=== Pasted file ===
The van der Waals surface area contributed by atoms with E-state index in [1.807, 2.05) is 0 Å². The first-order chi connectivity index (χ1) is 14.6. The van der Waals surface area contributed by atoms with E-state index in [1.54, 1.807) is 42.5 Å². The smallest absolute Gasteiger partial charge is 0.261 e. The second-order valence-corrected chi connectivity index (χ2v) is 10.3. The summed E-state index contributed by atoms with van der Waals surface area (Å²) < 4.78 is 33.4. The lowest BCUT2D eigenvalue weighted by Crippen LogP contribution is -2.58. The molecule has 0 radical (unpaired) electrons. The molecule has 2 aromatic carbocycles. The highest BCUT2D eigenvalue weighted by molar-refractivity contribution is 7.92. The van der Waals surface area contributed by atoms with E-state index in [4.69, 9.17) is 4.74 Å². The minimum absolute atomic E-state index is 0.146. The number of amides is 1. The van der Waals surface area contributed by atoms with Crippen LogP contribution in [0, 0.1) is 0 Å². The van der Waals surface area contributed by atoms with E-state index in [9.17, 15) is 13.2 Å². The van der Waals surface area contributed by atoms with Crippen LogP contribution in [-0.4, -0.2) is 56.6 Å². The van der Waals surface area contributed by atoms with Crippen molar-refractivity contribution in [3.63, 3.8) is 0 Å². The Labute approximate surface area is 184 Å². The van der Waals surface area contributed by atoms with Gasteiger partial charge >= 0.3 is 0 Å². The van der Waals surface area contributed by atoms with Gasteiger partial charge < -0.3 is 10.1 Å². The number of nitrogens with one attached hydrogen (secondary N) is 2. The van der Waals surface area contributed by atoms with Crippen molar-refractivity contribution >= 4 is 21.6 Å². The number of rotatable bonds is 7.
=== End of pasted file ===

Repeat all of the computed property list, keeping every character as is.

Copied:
The van der Waals surface area contributed by atoms with E-state index in [1.807, 2.05) is 0 Å². The first-order chi connectivity index (χ1) is 14.6. The van der Waals surface area contributed by atoms with E-state index in [1.54, 1.807) is 42.5 Å². The smallest absolute Gasteiger partial charge is 0.261 e. The second-order valence-corrected chi connectivity index (χ2v) is 10.3. The summed E-state index contributed by atoms with van der Waals surface area (Å²) < 4.78 is 33.4. The lowest BCUT2D eigenvalue weighted by Crippen LogP contribution is -2.58. The molecule has 0 radical (unpaired) electrons. The molecule has 2 aromatic carbocycles. The highest BCUT2D eigenvalue weighted by molar-refractivity contribution is 7.92. The van der Waals surface area contributed by atoms with E-state index in [4.69, 9.17) is 4.74 Å². The minimum absolute atomic E-state index is 0.146. The number of amides is 1. The van der Waals surface area contributed by atoms with Crippen LogP contribution in [0, 0.1) is 0 Å². The van der Waals surface area contributed by atoms with E-state index in [9.17, 15) is 13.2 Å². The van der Waals surface area contributed by atoms with Crippen LogP contribution in [-0.4, -0.2) is 56.6 Å². The van der Waals surface area contributed by atoms with Crippen molar-refractivity contribution in [3.63, 3.8) is 0 Å². The Labute approximate surface area is 184 Å². The van der Waals surface area contributed by atoms with Gasteiger partial charge >= 0.3 is 0 Å². The van der Waals surface area contributed by atoms with Gasteiger partial charge < -0.3 is 10.1 Å². The number of nitrogens with one attached hydrogen (secondary N) is 2. The van der Waals surface area contributed by atoms with Crippen molar-refractivity contribution >= 4 is 21.6 Å². The number of rotatable bonds is 7.